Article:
26 April 2013

Char Grilled Vegetables

We love our vegetables and don't really have a problem reaching our daily quota of 5-a-day. I for one am happy to eat lots of them raw and throughout this blog there are many posts dealing with vegetables in their natural state, for example the Simple Asian Carrot Salad or the Prawn and Mango Salad  or carpaccio of kohlrabi. Of course its not always possible or appropriate to eat vegetables without cooking them so as a plan B we would generally recommend roasting or baking.

Char grilled broccoli with flaked almond, garlic and chilli dressing.

Oven cooking brings out the natural sugars in most vegetables enhancing and intensifying their essential tastes and flavours but another method easily rivalling and perhaps even surpassing this wonderful caramelisation is to char grill. Here in this post we suggest two vegetables broccoli and baby aubergines. The former requires blanching (we think steaming is preferable) for a brief period and we mean brief, probably no more than two minutes maximum, whilst the latter can be placed directly on the char grill and cooked in one go. These two are only examples for illustrative purposes. Other vegetables which would work well are asparagus, courgettes, sweet potatoes, artichokes, fennel, red onions, spring onions, french beans.... the list is almost inexhaustible limited only by the boundaries of your imagination.

Char grilled baby aubergines with a tahini dip. 

There are just a few simple rules to follow. Vegetables should be sliced with at least one flat edge which allows maximum contact with the grilling pan and should be no more than a few millimetres thick. Those vegetables which require blanching, for example broccoli or fennel should be given short sharp shocks. Greens should be plunged into ice cold water following a brief steam to preserve their colour and then allowed to dry. All vegetables should be as dry as possible before being placed on the grill. Try to position the vegetables in such a way as to maximise the effect of the strips the grill pan will make. The pan itself should be smoking hot and a high heat maintained throughout the cooking process. Two or three minutes each side should be adequate but check the underside to see how it is doing. The intention is to burn but only up to the point where the flavour is enhanced by the caramelisation. If using any oil brush it on the vegetable not on the pan to prevent excessive smoking.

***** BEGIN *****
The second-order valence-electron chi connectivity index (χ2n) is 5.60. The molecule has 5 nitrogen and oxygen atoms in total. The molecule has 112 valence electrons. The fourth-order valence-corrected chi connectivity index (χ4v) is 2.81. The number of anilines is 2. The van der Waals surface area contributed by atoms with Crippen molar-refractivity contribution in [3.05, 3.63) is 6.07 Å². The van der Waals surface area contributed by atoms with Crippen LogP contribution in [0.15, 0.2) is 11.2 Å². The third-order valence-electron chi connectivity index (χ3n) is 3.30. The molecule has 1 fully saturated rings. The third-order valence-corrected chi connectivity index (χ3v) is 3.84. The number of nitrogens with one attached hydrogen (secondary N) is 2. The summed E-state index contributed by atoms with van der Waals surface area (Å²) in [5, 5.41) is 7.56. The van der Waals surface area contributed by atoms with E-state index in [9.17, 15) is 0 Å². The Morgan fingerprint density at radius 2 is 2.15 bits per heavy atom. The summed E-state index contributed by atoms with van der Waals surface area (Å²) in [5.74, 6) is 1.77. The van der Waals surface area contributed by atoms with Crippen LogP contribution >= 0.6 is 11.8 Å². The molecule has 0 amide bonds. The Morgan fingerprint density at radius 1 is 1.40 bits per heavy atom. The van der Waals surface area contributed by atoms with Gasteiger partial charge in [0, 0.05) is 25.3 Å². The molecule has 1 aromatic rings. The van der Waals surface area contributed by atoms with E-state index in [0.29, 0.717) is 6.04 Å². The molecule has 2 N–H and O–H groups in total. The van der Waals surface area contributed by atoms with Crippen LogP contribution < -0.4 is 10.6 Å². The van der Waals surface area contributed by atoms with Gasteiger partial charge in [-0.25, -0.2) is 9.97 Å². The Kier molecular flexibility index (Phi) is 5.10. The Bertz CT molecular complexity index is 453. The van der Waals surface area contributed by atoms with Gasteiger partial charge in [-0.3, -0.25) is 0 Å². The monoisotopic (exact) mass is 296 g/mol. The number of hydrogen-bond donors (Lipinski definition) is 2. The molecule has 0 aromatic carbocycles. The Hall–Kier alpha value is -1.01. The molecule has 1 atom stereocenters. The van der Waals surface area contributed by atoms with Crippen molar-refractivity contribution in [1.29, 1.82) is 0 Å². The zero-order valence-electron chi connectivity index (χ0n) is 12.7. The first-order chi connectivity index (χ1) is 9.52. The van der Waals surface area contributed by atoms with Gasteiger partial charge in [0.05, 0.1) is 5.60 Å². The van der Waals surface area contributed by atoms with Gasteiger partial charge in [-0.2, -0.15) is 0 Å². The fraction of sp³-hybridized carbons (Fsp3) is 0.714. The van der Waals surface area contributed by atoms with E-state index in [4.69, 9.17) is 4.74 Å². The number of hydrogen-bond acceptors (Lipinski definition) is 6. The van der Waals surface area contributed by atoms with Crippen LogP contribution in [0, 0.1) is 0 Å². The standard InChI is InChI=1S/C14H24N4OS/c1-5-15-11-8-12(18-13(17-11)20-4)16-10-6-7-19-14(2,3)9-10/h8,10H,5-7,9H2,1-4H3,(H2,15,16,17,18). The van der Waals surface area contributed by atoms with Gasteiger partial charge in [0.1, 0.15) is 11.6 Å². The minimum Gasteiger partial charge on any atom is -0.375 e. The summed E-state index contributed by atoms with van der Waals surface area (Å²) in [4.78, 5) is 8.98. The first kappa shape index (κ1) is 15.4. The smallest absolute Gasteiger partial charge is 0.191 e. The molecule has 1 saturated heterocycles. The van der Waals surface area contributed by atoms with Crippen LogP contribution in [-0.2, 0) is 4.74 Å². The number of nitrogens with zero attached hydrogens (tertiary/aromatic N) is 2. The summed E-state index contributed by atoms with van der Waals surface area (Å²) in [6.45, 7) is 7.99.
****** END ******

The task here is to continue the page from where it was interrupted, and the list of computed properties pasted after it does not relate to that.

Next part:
Finally a good dressing is essential in the case of the broccoli we suggest heating a little olive oil on a pan and frying some sliced cloves of garlic, chilli and flaked almonds until golden brown. Add a few drops of nut oil eg. hazelnut or walnut for an extra nutty flavour and seasoning.

For the aubergine we recommend a tahini dip consisting of tahini paste, olive oil, sweet vinegar, yoghurt, honey salt and a garnish of sesame seeds.

Posted by incredibly fed

19 April 2013

On yer Bike! Quick Chicken Biryani

The Flying Bicycle repair shop, George Town, Penang

Rice in all its various forms is the staple ingredient of all of the cuisines of Southern and Eastern Asia and Malaysian cooking is no exception. Here we have featured rice dishes a number of times in the past, Sushi rice (with Teriyaki Salmon) and fried rice, for example, but this one really is special. Biryani rice is a classic from India but it's name is actually derived from the Persian word berya(n) meaning fried or roasted as the dish itself was invented in the kitchens of the Mughal Emperors, who were originally from Persia but who ruled the Indian sub-continent for centuries. It is usually served up with a cooling Raita made with cucumber and yoghurt as the rice alone can be slightly dry and spicy. There are many recipes and methods of preparation, some of which can be quite involved but we have developed a speedy version which despite the seemingly long list of ingredients takes only minutes to prepare. You'll be on yer bike in no time at all!!

The recipe we suggest here calls for uncooked chicken and cooked rice but you could substitute cooked chicken or lamb if you prefer. (It can also made with fish, mutton or vegetables, but the rice should always be Basmati as it's less starchy and gives a better finished product.) It's a handy one pan dish so minimises the washing up. We had it many times on our trips around Malaysia but back in London we served it recently to a good friend who comes from the Gower Peninsula, who came around to watch the Ireland v Wales rugby match and it went down a bomb!


3 Tbsp Vegetable oil
2 Cloves Garlic crushed
2 Bay Leaves
1 Cinnamon stick
1 Star Anise
4 Medium onions thinly sliced
Salt to taste
1 Tbsp minced ginger
1 tbsp Chilli flakes
1 Tbsp Turmeric powder
1 Tbsp Coriander powder
1 Tbsp Cumin powder
Half tbsp Black pepper
1 Tbsp Garam Masala
200 mls Coconut milk
2-4 chopped tomatoes or tsp paste
Handful of Peas/Mange touts (optional)
1 Kg Chicken chopped into bite size
400g Cooked Basmati rice


Handful Coriander leaves
Handful toasted Cashew nuts
Handful dried Shallots
Boiled eggs (optional)